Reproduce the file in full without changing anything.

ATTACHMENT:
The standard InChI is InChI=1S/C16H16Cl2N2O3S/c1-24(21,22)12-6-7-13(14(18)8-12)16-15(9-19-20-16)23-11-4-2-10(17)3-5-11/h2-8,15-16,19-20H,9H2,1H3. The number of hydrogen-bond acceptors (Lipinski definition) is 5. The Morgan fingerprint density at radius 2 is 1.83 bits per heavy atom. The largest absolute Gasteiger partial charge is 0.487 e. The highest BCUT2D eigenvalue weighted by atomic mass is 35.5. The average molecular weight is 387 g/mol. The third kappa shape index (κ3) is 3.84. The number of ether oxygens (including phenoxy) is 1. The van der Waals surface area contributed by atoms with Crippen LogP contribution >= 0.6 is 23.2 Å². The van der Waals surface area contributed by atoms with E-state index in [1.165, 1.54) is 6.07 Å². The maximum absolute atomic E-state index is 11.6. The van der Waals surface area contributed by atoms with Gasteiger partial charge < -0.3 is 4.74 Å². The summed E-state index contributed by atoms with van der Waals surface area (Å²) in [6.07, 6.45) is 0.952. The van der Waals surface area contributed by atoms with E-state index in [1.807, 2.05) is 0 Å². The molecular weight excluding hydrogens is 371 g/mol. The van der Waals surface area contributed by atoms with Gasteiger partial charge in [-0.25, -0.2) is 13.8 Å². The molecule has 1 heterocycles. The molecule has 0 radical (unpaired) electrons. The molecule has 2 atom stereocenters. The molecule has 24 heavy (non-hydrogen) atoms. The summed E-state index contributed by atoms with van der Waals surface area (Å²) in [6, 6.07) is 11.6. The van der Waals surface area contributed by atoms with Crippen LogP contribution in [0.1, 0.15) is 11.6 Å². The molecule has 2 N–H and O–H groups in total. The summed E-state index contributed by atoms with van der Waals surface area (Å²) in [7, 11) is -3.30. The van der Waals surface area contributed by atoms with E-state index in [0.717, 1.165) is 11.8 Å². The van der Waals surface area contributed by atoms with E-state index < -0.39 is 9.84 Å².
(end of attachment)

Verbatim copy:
The standard InChI is InChI=1S/C16H16Cl2N2O3S/c1-24(21,22)12-6-7-13(14(18)8-12)16-15(9-19-20-16)23-11-4-2-10(17)3-5-11/h2-8,15-16,19-20H,9H2,1H3. The number of hydrogen-bond acceptors (Lipinski definition) is 5. The Morgan fingerprint density at radius 2 is 1.83 bits per heavy atom. The largest absolute Gasteiger partial charge is 0.487 e. The highest BCUT2D eigenvalue weighted by atomic mass is 35.5. The average molecular weight is 387 g/mol. The third kappa shape index (κ3) is 3.84. The number of ether oxygens (including phenoxy) is 1. The van der Waals surface area contributed by atoms with Crippen LogP contribution >= 0.6 is 23.2 Å². The van der Waals surface area contributed by atoms with E-state index in [1.165, 1.54) is 6.07 Å². The maximum absolute atomic E-state index is 11.6. The van der Waals surface area contributed by atoms with Gasteiger partial charge < -0.3 is 4.74 Å². The summed E-state index contributed by atoms with van der Waals surface area (Å²) in [6.07, 6.45) is 0.952. The van der Waals surface area contributed by atoms with E-state index in [1.807, 2.05) is 0 Å². The molecular weight excluding hydrogens is 371 g/mol. The van der Waals surface area contributed by atoms with Gasteiger partial charge in [-0.25, -0.2) is 13.8 Å². The molecule has 1 heterocycles. The molecule has 0 radical (unpaired) electrons. The molecule has 2 atom stereocenters. The molecule has 24 heavy (non-hydrogen) atoms. The summed E-state index contributed by atoms with van der Waals surface area (Å²) in [6, 6.07) is 11.6. The van der Waals surface area contributed by atoms with Crippen LogP contribution in [0.1, 0.15) is 11.6 Å². The molecule has 2 N–H and O–H groups in total. The summed E-state index contributed by atoms with van der Waals surface area (Å²) in [7, 11) is -3.30. The van der Waals surface area contributed by atoms with E-state index in [0.717, 1.165) is 11.8 Å². The van der Waals surface area contributed by atoms with E-state index < -0.39 is 9.84 Å².